By the PCRI Staff

Obtaining and maintaining copies of your medical information is an important part of understanding your cancer and your treatment options. It’s also a critical part of “new patient appointments” with physicians, ensuring you are equipped for emergencies and asking your doctor(s) the right questions in context of your individual biology.

Traditionally, physicians have kept medical records on paper. Doctors typically retain folders or clipboards full of papers containing test results and notes. Receptionists may have filing systems that more closely resemble Mount Everest or the Library of Congress.

But as is the case with most industries, we have seen a shift in recent years from paper to digital, computerized record-keeping. Perhaps your doctor now sits in front of a laptop instead of an open folder during your visit, and types on a keyboard instead of writing with an ink pen. Depending on the clinic and the physician, you may encounter doctors that operate both ways. But the shift to computers is evident.

As physicians increasingly move in the direction of paperless record-keeping, it can be beneficial for patients to keep up with this trend accordingly – especially in an emergency, when having a portable device containing valuable medical data might be more practical and portable than a stack of papers. Although some medical records are still faxed, keeping a computerized record of your medical history can save time, space, paper and hassle. This can translate into benefit for the patient.

One method of maintaining your records in a computerized method is to have documents scanned and downloaded onto a compact disc (Figure 1). You may already have a CD of your imaging, such as a bone scan, MRI or CT scan, as radiology clinics sometimes supply these to patients. You can also use CDs to store copies of paper documents.

Another method of storing your records is with a USB ash drive (Figure 2). You may already be familiar with this type of device, which is commonly used to store documents and files for both personal and professional use. The size, portability and storage capacity of the USB drive may help eliminate the hassle of carrying around a folder full of papers, which could quickly get cumbersome or impractical in an emergency situation.

Since this is a developing shift in clinics and hospitals, it would be advisable to call your clinic or hospital before a visit to see if they would utilize a CD or USB flash drive. (It does not matter whether they have a Mac or a PC computer). It may also make sense to carry both paper and a computerized device until you are sure the CD or flash drive works effectively for you in a given situation.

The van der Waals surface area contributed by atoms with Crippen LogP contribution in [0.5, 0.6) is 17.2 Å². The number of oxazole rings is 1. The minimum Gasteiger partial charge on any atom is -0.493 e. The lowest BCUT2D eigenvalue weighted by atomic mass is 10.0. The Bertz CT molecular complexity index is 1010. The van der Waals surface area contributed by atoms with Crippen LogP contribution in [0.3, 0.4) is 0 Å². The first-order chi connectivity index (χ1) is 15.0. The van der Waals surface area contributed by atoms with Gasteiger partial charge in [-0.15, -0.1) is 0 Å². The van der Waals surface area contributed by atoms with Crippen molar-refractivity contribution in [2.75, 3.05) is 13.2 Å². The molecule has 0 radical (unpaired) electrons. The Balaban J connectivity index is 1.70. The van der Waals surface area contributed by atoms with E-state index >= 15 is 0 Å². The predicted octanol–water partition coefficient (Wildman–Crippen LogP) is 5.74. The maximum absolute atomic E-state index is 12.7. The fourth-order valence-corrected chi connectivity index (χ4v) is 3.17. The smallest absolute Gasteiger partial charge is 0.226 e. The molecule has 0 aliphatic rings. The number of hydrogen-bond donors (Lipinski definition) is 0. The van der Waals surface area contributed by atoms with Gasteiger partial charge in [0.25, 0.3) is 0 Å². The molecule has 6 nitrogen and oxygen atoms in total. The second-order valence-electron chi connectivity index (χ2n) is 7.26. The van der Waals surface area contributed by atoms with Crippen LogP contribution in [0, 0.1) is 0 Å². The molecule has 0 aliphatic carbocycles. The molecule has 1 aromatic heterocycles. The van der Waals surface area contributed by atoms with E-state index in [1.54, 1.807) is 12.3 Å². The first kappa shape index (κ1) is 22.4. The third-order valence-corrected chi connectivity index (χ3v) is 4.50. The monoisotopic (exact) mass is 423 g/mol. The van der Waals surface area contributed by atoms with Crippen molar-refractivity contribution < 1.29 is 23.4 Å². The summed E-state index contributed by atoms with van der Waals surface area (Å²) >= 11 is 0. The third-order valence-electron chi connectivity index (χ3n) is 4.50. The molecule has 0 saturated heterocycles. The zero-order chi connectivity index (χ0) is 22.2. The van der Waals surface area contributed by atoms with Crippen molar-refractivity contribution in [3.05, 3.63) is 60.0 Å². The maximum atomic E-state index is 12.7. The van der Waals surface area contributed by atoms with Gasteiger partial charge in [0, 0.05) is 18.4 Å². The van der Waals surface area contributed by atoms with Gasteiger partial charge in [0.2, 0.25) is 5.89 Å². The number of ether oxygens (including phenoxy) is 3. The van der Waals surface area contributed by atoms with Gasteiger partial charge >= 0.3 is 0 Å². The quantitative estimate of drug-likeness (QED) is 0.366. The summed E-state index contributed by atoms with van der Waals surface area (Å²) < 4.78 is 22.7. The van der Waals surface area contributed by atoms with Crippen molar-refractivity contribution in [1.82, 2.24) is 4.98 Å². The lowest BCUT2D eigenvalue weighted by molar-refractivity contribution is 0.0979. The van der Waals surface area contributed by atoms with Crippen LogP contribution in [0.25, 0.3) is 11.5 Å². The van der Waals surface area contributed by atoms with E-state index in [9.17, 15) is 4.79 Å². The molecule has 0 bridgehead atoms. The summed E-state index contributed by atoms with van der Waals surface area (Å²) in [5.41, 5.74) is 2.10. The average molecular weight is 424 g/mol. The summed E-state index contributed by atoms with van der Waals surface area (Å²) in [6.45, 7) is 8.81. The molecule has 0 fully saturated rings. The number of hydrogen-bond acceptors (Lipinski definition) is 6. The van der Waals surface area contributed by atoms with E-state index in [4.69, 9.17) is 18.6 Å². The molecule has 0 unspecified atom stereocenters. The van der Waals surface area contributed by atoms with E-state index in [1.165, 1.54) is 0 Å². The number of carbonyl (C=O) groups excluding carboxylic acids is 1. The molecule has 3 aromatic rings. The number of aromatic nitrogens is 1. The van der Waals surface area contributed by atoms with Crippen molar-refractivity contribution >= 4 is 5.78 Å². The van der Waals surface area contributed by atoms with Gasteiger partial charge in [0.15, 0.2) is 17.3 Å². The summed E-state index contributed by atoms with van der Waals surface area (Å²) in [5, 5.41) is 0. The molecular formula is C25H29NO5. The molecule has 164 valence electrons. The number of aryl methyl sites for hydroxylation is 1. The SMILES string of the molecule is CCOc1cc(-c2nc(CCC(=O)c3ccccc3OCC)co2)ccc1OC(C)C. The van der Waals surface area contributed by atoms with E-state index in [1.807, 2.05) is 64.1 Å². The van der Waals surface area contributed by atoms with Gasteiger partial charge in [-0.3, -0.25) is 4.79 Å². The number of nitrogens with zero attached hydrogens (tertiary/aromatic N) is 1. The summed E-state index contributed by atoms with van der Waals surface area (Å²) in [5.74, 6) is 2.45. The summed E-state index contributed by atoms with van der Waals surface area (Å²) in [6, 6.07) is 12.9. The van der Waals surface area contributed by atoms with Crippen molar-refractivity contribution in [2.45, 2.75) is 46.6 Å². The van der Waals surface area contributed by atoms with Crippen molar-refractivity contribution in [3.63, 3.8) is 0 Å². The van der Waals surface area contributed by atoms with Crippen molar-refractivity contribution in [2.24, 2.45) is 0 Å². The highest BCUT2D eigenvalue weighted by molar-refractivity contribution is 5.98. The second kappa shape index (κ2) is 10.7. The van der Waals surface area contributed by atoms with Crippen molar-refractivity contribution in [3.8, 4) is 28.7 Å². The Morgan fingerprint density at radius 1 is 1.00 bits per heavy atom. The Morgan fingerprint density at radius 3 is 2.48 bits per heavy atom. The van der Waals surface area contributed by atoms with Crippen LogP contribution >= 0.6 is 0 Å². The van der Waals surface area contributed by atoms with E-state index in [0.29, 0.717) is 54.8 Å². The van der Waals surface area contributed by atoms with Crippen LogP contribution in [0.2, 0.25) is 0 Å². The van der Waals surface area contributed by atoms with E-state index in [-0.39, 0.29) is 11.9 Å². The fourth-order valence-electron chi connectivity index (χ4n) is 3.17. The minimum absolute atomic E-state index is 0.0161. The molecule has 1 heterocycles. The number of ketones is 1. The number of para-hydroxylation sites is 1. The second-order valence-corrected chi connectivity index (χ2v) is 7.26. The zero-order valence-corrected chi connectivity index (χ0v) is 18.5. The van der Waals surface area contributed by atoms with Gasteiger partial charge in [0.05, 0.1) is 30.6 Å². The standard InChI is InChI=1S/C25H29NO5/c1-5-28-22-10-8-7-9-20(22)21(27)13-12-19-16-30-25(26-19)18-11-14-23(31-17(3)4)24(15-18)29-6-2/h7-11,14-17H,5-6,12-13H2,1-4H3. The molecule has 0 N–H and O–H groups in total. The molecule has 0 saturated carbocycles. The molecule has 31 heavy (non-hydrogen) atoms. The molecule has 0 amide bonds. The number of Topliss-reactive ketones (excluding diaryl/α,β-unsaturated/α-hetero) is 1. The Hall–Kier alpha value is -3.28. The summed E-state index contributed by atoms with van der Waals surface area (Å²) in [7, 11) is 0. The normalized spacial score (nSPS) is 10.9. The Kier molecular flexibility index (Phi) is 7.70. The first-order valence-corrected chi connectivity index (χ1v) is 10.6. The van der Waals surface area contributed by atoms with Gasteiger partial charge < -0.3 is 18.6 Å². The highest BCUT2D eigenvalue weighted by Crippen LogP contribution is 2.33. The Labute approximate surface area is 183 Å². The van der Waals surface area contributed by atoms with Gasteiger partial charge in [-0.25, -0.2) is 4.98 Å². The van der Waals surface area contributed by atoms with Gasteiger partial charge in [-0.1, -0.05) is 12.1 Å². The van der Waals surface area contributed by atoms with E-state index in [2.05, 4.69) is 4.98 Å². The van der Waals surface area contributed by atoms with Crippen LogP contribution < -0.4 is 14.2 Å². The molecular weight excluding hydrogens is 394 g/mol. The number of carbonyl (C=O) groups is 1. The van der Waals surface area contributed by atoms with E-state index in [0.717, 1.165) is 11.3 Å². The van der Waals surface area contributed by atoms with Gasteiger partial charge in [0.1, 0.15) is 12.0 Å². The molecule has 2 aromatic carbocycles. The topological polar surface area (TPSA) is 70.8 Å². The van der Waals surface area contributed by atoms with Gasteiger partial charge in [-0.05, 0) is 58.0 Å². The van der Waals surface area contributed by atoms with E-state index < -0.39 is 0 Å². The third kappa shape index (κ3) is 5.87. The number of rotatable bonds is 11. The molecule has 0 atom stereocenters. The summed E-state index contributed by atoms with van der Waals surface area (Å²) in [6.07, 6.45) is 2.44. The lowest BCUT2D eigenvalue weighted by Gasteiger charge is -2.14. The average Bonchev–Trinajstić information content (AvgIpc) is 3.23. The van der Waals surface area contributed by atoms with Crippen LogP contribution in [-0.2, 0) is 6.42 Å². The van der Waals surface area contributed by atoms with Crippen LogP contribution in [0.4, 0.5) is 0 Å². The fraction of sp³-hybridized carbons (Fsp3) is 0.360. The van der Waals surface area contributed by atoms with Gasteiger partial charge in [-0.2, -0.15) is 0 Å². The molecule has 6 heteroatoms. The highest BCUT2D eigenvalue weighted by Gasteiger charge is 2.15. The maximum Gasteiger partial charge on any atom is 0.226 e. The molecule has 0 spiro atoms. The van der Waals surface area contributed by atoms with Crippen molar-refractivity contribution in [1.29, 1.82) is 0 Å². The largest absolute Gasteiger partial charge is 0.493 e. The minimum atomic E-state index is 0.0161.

FIGURE 1: Compact disc (CD)

FIGURE 1: Compact disc (CD)

FIGURE 2: USB flash drive

FIGURE 2: USB flash drive


By Silvia Cooper

Whether it’s a bone scan report, blood PSA result or any of the many other records that will be generated on the prostate cancer journey, it is imperative that you keep track of your records.

While advocating for my father, I found that it was easier for me to ask for copies of his records than it was for him to do so (HIPAA law requires the patient to ask - so make sure they’re with you, or ask the clinic about a permission form.). It is common for patients to feel that once the physician has gone over the report with them, there is no need to obtain a copy. They may even have a mindset where they think to themselves, “it’s almost an insult to the doctor if I ask for my records.”

This mindset needs to change! Maintaining your records is one of the first steps in patient empowerment.

I discovered a system for keeping my dad’s records that worked well for us. Towards the end of his treatments, I was introduced to the Medic Life Alert USB flash drive. Since we have entered the 21st century and the age of technology, it made sense for us to keep track of our records accordingly. Hence, I backtracked and revisited each of my father’s doctors to request that his records be downloaded onto our flash drive.

As each offce’s computers and record-keeping systems varied, so did our experience with obtaining digital records. In some offices, it was a breeze to download the information, whereas in others, it took more effort. However, if you begin your doctor visits with the flash drive, it should not be difficult for any office to accommodate your request.

Upon the initial consultation, just bring the USB drive with you and advise the nurse or physician that you will require all your records be downloaded at the end of your visit for you to take home. You also have the option of obtaining paper copies and then scanning them to your flash drive, so that you have both paper and electronic records readily available.

My father and I used the Medic Life Alert system to store our records, and it has worked well for us. Other brands are also available, if you wish to shop around first.

Good luck and good record-keeping!

 

Revised June 2017. Originally posted in PCRI Insights Magazine, May 2012

 

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